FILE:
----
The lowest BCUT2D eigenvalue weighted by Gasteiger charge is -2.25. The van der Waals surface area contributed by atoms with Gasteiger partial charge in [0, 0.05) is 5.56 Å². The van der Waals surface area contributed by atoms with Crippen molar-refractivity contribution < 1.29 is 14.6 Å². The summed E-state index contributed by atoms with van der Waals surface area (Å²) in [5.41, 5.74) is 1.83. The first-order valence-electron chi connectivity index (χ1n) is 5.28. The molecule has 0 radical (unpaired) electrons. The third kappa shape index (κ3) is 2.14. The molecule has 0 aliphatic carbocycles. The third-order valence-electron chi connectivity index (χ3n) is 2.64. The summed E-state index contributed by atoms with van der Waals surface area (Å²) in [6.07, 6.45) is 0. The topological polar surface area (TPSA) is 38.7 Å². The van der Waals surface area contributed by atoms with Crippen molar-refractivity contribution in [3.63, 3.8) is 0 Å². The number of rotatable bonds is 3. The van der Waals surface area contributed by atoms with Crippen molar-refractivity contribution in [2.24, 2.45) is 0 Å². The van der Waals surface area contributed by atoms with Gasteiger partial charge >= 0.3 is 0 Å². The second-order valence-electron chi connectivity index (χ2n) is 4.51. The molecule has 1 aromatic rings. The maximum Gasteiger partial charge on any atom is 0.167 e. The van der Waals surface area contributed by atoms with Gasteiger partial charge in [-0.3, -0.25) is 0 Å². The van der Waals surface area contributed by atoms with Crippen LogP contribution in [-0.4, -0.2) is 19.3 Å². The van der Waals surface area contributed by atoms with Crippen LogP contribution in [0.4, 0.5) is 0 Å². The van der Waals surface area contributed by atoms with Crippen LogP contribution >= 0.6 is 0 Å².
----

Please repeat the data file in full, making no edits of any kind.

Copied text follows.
The lowest BCUT2D eigenvalue weighted by Gasteiger charge is -2.25. The van der Waals surface area contributed by atoms with Gasteiger partial charge in [0, 0.05) is 5.56 Å². The van der Waals surface area contributed by atoms with Crippen molar-refractivity contribution < 1.29 is 14.6 Å². The summed E-state index contributed by atoms with van der Waals surface area (Å²) in [5.41, 5.74) is 1.83. The first-order valence-electron chi connectivity index (χ1n) is 5.28. The molecule has 0 radical (unpaired) electrons. The third kappa shape index (κ3) is 2.14. The molecule has 0 aliphatic carbocycles. The third-order valence-electron chi connectivity index (χ3n) is 2.64. The summed E-state index contributed by atoms with van der Waals surface area (Å²) in [6.07, 6.45) is 0. The topological polar surface area (TPSA) is 38.7 Å². The van der Waals surface area contributed by atoms with Crippen molar-refractivity contribution in [3.63, 3.8) is 0 Å². The number of rotatable bonds is 3. The van der Waals surface area contributed by atoms with Crippen molar-refractivity contribution in [2.24, 2.45) is 0 Å². The van der Waals surface area contributed by atoms with Gasteiger partial charge >= 0.3 is 0 Å². The second-order valence-electron chi connectivity index (χ2n) is 4.51. The molecule has 1 aromatic rings. The maximum Gasteiger partial charge on any atom is 0.167 e. The van der Waals surface area contributed by atoms with Gasteiger partial charge in [-0.3, -0.25) is 0 Å². The van der Waals surface area contributed by atoms with Crippen LogP contribution in [-0.4, -0.2) is 19.3 Å². The van der Waals surface area contributed by atoms with Crippen LogP contribution in [0.4, 0.5) is 0 Å². The van der Waals surface area contributed by atoms with Crippen LogP contribution >= 0.6 is 0 Å².